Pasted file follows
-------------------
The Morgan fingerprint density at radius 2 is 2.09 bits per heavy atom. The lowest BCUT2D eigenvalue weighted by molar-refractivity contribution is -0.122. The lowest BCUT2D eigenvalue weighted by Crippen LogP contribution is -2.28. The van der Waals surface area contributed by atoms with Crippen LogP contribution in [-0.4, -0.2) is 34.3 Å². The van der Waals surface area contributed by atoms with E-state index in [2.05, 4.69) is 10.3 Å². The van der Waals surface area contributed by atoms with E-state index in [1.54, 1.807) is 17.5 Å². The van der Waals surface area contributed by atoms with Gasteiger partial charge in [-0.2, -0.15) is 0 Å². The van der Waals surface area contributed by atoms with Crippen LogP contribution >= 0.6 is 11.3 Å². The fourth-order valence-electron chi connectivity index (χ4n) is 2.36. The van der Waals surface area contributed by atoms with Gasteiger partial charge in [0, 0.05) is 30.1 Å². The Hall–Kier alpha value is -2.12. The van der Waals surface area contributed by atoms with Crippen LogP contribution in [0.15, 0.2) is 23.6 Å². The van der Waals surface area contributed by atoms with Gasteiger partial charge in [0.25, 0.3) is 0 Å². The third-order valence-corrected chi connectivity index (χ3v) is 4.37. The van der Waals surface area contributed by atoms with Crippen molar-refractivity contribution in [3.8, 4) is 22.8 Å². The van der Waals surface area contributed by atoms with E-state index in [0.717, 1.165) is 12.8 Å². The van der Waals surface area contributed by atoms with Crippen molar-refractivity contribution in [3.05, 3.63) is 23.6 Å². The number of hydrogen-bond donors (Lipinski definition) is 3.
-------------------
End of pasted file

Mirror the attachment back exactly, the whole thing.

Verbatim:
The Morgan fingerprint density at radius 2 is 2.09 bits per heavy atom. The lowest BCUT2D eigenvalue weighted by molar-refractivity contribution is -0.122. The lowest BCUT2D eigenvalue weighted by Crippen LogP contribution is -2.28. The van der Waals surface area contributed by atoms with Crippen LogP contribution in [-0.4, -0.2) is 34.3 Å². The van der Waals surface area contributed by atoms with E-state index in [2.05, 4.69) is 10.3 Å². The van der Waals surface area contributed by atoms with E-state index in [1.54, 1.807) is 17.5 Å². The van der Waals surface area contributed by atoms with Gasteiger partial charge in [-0.2, -0.15) is 0 Å². The van der Waals surface area contributed by atoms with Crippen LogP contribution >= 0.6 is 11.3 Å². The fourth-order valence-electron chi connectivity index (χ4n) is 2.36. The van der Waals surface area contributed by atoms with Gasteiger partial charge in [0, 0.05) is 30.1 Å². The Hall–Kier alpha value is -2.12. The van der Waals surface area contributed by atoms with Crippen LogP contribution in [0.15, 0.2) is 23.6 Å². The van der Waals surface area contributed by atoms with Gasteiger partial charge in [0.25, 0.3) is 0 Å². The third-order valence-corrected chi connectivity index (χ3v) is 4.37. The van der Waals surface area contributed by atoms with Crippen molar-refractivity contribution in [3.8, 4) is 22.8 Å². The van der Waals surface area contributed by atoms with E-state index in [0.717, 1.165) is 12.8 Å². The van der Waals surface area contributed by atoms with Crippen molar-refractivity contribution in [3.05, 3.63) is 23.6 Å². The number of hydrogen-bond donors (Lipinski definition) is 3.